There's more to bathing than hygiene

This is my column today, March 30, 2014.
Several related news items in the last few weeks caught my attention.  First, the results of a recent Social Weather Stations survey which said that Filipinos ranked toiletries (bath soap, toothpaste, etc) as more important than, say, rice or sugar.  This had some academics stumped because of the way it redefined the notion of what comprises basic survival needs.  Then there was the human interest story about National boxing champion Emmanuel Manny Pacquiao’s amused reaction to Timothy Bradley’s revelation that he (Bradley) does not bathe for the entire week leading to his fights in keeping with the superstitious belief that doing so negatively affects one’s chances of winning.  Pacquiao was supposed to have reacted with incomprehension; like most Filipinos, not taking a bath was an alien concept to the boxer.
And then there were the usual seasonal pictures of people flocking to the beach - in the case of some Metro Manila residents, to the breakwater area at Roxas Boulevard – to get respite from the summer heat.  We know that the Health Department has issued advisories warning people that bathing in the murky waters of Manila Bay posed clear and present danger to one’s health.  I guess making people cognizant of danger is difficult if the consequences are not immediately palpable.  Many just pick immediate relief from the scorching heat over possible skin problems, diarrhea, or other medical conditions associated with ingesting polluted waters.
Anyway, the inescapable conclusion is that bathing is something that is part of our DNA as Filipinos. 
We’re so fastidious about bathing and to a large extent personal hygiene that the activity always figures among the various lists of the top distinguishing characteristic of Filipinos anywhere in the world. 
Indeed, you are a Filipino if you absolutely must take a bath at least once a day regardless of the conditions.  I remember one time when I went up to the mountains of Sagada with a group of mixed nationalities during the Christmas break in the nineties; our foreigner friends were amused with how the three of us Filipinos in the group went through all the trouble to heat water and make all the other preparations just to be able to bathe in near freezing temperature.  Similarly, one is supposedly a Filipino if he believes that there is no point in going to the beach if one does not take a dip in the water; lolling around on the beach or baking dry under the sun just do not qualify as beach activities for Filipinos. 
We bathe for hygiene purposes.  We do equate having good character with the ability to adhere to certain standards of personal cleanliness.  I still remember the learning sessions on Good Manners and Right Conduct during my elementary days when our teachers repeatedly hammered the idea that being poor was not an excuse to be unclean, that there was dignity in wearing old clothes as long as they were not stained or dirty, or that having body odor, dirty nails, or uncombed hair were signs of bad upbringing.  But this is also because being clean and exuding a nice scent are also linked to our notions of attractiveness and desirability, thus “amoy beybi” (smells like a baby) or  “amoy bagong paligo” (exuding an after-bath scent) are standard dialogues related to intimacy.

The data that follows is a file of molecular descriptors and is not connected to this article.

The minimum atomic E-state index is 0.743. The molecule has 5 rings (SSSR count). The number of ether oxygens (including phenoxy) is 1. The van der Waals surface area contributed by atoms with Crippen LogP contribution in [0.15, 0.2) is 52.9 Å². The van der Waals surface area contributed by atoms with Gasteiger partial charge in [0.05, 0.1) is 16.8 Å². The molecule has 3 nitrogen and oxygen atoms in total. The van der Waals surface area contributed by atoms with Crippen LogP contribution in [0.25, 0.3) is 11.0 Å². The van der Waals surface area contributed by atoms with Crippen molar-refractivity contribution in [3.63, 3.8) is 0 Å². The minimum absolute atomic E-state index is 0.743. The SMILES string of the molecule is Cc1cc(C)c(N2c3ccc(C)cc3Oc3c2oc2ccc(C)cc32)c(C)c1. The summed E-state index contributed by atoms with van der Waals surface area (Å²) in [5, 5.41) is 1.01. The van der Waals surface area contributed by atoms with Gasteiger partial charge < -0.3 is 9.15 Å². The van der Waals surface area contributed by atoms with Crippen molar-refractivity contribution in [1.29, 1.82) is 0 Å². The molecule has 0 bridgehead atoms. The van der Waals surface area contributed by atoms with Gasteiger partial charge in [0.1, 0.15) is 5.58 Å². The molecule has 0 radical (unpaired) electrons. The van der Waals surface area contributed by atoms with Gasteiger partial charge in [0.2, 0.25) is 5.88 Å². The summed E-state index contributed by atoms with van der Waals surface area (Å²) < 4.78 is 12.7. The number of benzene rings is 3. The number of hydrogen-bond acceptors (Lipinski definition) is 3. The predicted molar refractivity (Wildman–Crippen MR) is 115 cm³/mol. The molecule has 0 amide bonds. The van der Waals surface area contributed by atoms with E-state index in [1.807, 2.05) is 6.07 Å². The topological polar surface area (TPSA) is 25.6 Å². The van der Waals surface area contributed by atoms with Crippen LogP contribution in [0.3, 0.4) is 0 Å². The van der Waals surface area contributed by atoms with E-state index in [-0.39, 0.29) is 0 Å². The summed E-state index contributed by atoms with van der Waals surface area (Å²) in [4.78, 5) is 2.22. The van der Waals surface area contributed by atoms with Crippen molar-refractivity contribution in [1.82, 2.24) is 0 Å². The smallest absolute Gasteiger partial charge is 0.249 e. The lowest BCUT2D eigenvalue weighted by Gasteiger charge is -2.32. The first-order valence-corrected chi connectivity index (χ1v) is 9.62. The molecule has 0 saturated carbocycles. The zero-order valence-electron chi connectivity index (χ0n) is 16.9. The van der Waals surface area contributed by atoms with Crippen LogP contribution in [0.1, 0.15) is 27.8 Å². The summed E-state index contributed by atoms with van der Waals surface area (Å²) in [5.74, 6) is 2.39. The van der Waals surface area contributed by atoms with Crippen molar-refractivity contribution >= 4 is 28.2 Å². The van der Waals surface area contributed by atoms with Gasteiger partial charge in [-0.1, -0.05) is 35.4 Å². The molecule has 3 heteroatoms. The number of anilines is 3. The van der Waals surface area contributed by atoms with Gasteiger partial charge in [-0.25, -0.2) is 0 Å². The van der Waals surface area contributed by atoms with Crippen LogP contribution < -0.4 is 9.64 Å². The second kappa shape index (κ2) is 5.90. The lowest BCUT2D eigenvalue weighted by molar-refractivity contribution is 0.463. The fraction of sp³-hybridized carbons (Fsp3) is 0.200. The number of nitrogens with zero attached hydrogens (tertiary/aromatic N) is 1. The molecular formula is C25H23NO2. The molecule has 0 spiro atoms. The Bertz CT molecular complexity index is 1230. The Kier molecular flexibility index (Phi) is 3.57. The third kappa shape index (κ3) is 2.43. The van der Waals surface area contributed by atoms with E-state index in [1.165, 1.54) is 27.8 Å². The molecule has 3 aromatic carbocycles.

But more importantly, I think this is also because bathing for us is a social, even communal, activity.  In our culture, a family outing is most often a trip to the beach or to a resort with a swimming pool and the whole activity is dubbed as a “bathing activity” (maliligo) rather than as an excursion or a vacation.  Families eat, drink, play games, sing, dance and do all kinds of social activities in between taking dips or frolicking in a body of water. 
While growing up in the province, my siblings and cousins and I would bathe together.  Sometimes we would do it around a communal well while our mothers and aunts did their laundry, or we’d take a short trip to the artesian well where water flowed freely from a contraption  powered by a generator.  On weekends, we would even walk a few kilometers to a river to bathe and play games, and yes, we would bring soap and shampoo even if we were bathing in a body of water.  I guess this is where that classic joke about province lads soaping themselves up while bathing in a swimming pool comes from. 
This was why, in my first job after college as a culture and language resource person for the United States Peace Corps program, I readily understood the need for a learning module that taught American volunteers to the Philippines how to bathe publicly using a malong (for women) and loose shorts (for men).  The skill that women employ when bathing publicly while clad only in a strip of cloth seem effortless for Filipino women who grew up in the provinces. 
Well, summer is here and unfortunately the costs associated with going to a resort with a swimming pool have become prohibitive.  But we’re an ingenious people so we come up with innovative solutions.  Pools made out of inflatable plastic have sprouted in our neighborhood particularly during weekends.  The other night, the nephews in our house have cleared the area in our terrace where they will to set up an inflatable pool in the next few days.  Resisting the urge to join them will be very difficult.  


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